Wednesday, 30 May 2012


When did I first become fascinated with Miss Agnes Moorehead?

Well, it has to be when she swooped into my consciousness - a red-headed vision in lavender and lime-green – as the magnificent Endora in what was my favourite TV show back in the 1960s and remains a recurrent DVD delight – Bewitched.

Only later did I discover her as one of Orson Welles' Mercury Theatre Company and a member of the stellar casts of Citizen Kane and The Magnificent Ambersons.

Then I found her unforgettable vocal tour de force in the American radio broadcast, Sorry, Wrong Number, and her compelling silent performance in The Twilight Zone episode 'The Invaders'. Her talents were always diverse, always compelling...

Some years ago I acquired this autographed photograph of Miss Moorehead which shows what a striking-looking woman she was...

And I recently discovered this vintage TV clip from the ABC variety show, The Hollywood Palace (Season 4, Episode 13) televised on 17

Sunday, 27 May 2012


I wonder whether Nick Clegg is a comic book fan?

Do you suppose – when he's not fagging for Head Prefect Cameron – that Cleggers is closeted away in the Tuck Room reading the latest X-Men adventures?

I ask because it occurs to me that he may just have been encouraged in his dedication to the cause of 'gay marriage' (currently causing so much Conservative apoplexy) by the revelation that one of Marvel Comics' superheroes is about to enter into a same-sex union.

Northstar (left) was the first openly gay comic book character. True identity, champion skier, Jean-Paul Beaubier, is a mutant who can move and fly at near light speeds and possesses superhuman stamina, endurance and reflexes.

Northstar's sexuality was somewhat nervously revealed in 1992, but a decade on he has proposed to his partner, Kyle, and the pair are to set be wed on 20 June in issue 51 of Astonishing X-Men.

Not to be out-done, rival comic book publishers, DC Comics have let slip that they are about to "reintroduce a DC character who was previously straight and will now will be 'one of our most prominent gay characters'.” Who will it be? Superman? Batman? Robin? Wonder Woman? Time will tell...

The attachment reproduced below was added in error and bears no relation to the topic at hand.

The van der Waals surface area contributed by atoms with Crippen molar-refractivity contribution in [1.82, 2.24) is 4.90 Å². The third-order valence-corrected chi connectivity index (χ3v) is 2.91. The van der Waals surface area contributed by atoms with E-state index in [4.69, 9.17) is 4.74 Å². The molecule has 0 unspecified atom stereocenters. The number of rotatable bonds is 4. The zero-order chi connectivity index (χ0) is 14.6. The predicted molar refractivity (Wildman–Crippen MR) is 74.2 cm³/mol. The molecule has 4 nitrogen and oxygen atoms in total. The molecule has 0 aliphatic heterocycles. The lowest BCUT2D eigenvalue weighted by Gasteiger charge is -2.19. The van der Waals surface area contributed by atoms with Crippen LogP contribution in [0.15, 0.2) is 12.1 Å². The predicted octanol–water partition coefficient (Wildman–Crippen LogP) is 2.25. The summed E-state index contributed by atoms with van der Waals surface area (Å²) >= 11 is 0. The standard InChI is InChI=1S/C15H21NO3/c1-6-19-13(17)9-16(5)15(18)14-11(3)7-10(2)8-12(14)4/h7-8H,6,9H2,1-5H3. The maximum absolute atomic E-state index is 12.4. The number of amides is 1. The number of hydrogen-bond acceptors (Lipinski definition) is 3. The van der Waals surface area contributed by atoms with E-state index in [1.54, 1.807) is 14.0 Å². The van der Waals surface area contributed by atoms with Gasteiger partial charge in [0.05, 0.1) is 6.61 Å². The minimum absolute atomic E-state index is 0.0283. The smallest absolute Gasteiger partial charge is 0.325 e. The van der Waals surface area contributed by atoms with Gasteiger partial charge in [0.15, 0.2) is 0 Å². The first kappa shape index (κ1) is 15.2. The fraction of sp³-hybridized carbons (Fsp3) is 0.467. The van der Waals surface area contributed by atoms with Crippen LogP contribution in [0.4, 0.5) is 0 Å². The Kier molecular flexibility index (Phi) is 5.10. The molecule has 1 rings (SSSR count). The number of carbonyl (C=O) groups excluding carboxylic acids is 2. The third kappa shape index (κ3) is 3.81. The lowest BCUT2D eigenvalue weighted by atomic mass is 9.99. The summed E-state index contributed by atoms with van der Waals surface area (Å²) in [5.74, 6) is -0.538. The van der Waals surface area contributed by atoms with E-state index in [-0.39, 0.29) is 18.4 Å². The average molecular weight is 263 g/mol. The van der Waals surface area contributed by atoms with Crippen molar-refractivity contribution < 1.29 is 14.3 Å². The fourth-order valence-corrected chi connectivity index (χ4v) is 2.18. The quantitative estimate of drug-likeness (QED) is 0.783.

Meanwhile, maybe Cleggers ought to get some extra copies Astonishing X-Men No. 51 for the Prefect's Common Room.


Wednesday, 23 May 2012


I can never resist the opportunity to blog about the great Ronald Searle, my cartoon hero who is the subject of a new selling exhibition at Chris Beetles Gallery Ronald Searle Remembered containing over 370 items of artwork, letters and books.

Among the pieces over which I have lusted (my bank manager having forbidden me from doing anything other than lusting!) is this wonderfully vibrant cover for the humorous magazine, Punch (19 march 1958), reflecting the journal's tradition of incorporating the characters of Mr Punch and his dog Toby into the cover designs...

And this preliminary design for the 23 July 1958 edition of Punch, entitled 'All Present and Correct'...

Here's what the published versions looked like – the first being decidedly less colourful than the original...

The Chris Beetles gallery exhibition also features several examples of Searle's original artwork made for advertisements for Lemon Hart and Lamb's Navy Rum...

Two splendid Christmas cards...

And a superbly sinister St Trinian's cartoon from Lilliput magazine, January 1951...

 Go on, say it – "I resolve to leave my body to science."

The exhibition continues until 9 June; you can view the exhibits on-line here and there is a 200 page catalogue, price £20.

Chris Beetles Gallery, 8 & 10 Ryder Street, St James's, London, SW1Y 6QB
Telephone: 020 7839 7551
Opening times: Monday-Saturday 10:00-17:30


I have only just noticed that, ten days ago, I missed marking the sixth birthday of this blog! Reading, now, what I wrote in that very first post just makes me smile!

Sunday, 20 May 2012


I have on several occasions posted on this blog about the amazing mosaic work of my friend, Martin Cheek – here's one post and here's another.

'Renaissance Man' is an overworked epithet, but it is true of Martin: an artist, illustrator and animator who has devoted the last thirty years of his life to mastering the skills and techniques of the mosaicist.

He has recently published a new, lavishly illustrated, book on his art and craft, Fused Glass Mosaics.

Tomorrow evening (Monday), I will be interviewing Martin about his book and his passion for mosaics at The Chelsea Arts Club from 6:30-8:30.

In the meantime, here are a few of Martin's masterpieces...

You can see more marvellous mosaics by visiting the website of Martin Cheek.

Bottom image: Brian Sibley

Friday, 18 May 2012


The Cartoon Museum has Late Night Openings tonight and tomorrow from 5:30-8:30 pm to tie-in with their current H M Bateman exhibition The Man Who Went Mad on Paper.